Gov. Henry McMaster spent Monday getting an aerial tour of flood damage in the Pee Dee region.
The governor flew by helicopter to survey damage in Chesterfield County, where dozens of roads were washed out by flash flooding Sunday and Monday. The area received 16 inches of rain in some areas — similar levels which caused record flooding in Columbia three years ago.
“The (Great) Pee Dee River is 12 foot above flood and they’re expecting at least 10 more feet,” Chesterfield County Sheriff Jay Brooks said. “Hopefully, that will level off. If we just get 10 more feet, we can pretty much handle it on this side of the river.”
Evacuations are underway in the town of Wallace by Marlboro County authorities, he said. Officials are still eyeing several dams in the region which are at risk of breaching. The Boy Scouts are warning a dam holding back the manmade lake at its Camp Coker near Society Hill in Darlington County is at risk of “imminent failure.” A downstream road has already been washed out, but the dam was still holding as of noon Monday.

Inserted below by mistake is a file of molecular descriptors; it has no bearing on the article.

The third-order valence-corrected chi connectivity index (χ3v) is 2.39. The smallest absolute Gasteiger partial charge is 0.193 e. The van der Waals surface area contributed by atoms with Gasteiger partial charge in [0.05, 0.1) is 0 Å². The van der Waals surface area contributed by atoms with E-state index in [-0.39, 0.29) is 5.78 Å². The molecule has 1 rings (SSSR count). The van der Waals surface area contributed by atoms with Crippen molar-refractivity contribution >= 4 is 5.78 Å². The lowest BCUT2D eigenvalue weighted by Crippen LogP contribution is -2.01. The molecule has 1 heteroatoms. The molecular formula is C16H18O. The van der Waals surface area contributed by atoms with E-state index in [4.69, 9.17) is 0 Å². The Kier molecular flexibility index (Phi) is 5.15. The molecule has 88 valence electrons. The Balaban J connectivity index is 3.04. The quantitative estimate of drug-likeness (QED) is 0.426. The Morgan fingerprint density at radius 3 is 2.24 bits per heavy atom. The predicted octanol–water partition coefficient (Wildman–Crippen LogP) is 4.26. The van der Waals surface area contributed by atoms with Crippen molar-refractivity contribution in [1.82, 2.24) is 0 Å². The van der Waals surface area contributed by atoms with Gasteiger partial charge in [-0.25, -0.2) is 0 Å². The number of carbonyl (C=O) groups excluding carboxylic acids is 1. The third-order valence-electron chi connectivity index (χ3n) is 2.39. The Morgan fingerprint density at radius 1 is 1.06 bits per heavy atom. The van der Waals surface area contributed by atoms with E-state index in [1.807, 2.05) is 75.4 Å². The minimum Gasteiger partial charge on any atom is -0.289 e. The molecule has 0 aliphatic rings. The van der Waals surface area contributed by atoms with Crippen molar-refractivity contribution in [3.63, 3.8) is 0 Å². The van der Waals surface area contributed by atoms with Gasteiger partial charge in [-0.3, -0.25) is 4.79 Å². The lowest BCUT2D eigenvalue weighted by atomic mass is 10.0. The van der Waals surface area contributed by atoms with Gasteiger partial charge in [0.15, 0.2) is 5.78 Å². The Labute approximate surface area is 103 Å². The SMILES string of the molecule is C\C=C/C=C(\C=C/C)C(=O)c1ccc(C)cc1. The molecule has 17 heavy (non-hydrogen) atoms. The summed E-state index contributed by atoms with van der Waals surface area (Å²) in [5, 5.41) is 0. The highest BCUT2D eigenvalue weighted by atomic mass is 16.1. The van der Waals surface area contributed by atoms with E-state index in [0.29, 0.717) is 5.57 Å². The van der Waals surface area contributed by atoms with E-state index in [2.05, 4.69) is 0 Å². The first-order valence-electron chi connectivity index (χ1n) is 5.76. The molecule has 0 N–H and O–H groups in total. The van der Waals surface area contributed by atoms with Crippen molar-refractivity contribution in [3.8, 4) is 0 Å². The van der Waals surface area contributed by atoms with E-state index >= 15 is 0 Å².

Brooks said there were also fears a popular lake at Cheraw State Park could wash out by a dam failure there. The dam held overnight Sunday, although water did impound some campsites and dirt roads downstream.
“It was pouring out water unbelievably,” he said. “It washed out several little dirt roads leading into the campground and isolated a few campers. But it held overnight.”
Police Chief Keith Thomas said rising waters even led officials to evacuate an emergency shelter set up in Cheraw’s community center after more than a foot of water gathered inside. No injuries have been reported and officials were able to relocate those inside to a new shelter outside town.
Six deaths have so far been blamed on Hurricane Florence in South Carolina. Four of the six deaths occurred on roadways, including one drowning victim. Two others died from carbon monoxide poisoning while running their gas generator during a power outage at a Loris home.